Oddity: In Castro’s Cuba, some pigs more equal than others
Jailing of street artist has Orwellian feel
HAVANA — The Cuban street artist known as El Sexto was freed this week after spending 10 months behind bars for attempting to set free in a public park two pigs painted with the names of the country’s highest leaders.
International human rights groups called his case a vivid demonstration of how Cuba’s harsh limits on free expression remain in full force despite its economic opening and detente with the United States.
Maldonado, 33, was arrested a week after the declaration of detente last year as he drove toward Havana’s Central Park in a rented car with two pigs covered with green paint and the names Fidel and Raul in red, in mockery of Cuba’s revolutionary leader Fidel Castro and his brother who has led the country since 2008.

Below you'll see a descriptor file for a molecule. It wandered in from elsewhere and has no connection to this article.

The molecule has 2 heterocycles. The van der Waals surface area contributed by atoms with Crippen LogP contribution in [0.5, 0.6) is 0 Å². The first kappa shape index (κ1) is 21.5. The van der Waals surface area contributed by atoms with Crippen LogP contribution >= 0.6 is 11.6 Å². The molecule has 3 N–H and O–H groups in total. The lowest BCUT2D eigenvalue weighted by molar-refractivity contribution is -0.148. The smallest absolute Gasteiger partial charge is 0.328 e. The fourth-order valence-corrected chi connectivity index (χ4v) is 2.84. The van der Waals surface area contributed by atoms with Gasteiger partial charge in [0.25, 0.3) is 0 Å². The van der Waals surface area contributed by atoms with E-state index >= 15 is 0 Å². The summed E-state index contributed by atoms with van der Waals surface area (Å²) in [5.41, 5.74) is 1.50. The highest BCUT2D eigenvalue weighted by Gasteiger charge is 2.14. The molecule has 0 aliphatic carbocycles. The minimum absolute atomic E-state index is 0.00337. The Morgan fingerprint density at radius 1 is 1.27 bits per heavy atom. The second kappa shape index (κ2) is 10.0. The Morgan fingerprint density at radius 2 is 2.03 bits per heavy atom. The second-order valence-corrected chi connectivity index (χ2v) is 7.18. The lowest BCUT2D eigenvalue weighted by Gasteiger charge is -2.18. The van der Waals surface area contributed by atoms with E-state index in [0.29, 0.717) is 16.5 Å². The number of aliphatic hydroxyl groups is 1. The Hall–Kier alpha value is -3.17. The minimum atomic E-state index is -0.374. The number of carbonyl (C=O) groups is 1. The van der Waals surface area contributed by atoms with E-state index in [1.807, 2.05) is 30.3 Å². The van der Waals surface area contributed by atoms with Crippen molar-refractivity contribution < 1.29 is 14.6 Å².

Until recently, Maldonado’s case had drawn less attention than that of expatriate Cuban artist Tania Bruguera, who was briefly arrested and had her passport confiscated after she tried to convene a free speech forum in Cuba’s Plaza of the Revolution shortly after Dec. 17. Bruguera has since had her passport returned and left Cuba.
But in recent months, Amnesty International and other human rights group began calling for Maldonado’s release and describing his case as a test of Cuba’s openness to dissent.
His detention showed that “there are some topics and themes that journalists and writers know they can’t touch,” said Elizardo Sanchez, head of Cuba’s non-governmental Cuban Commission for Human Rights and National Reconciliation.
Maldonado told The Associated Press that he had been held without charge since Dec. 25 “simply because I made fun of the highest leaders of this revolution.”
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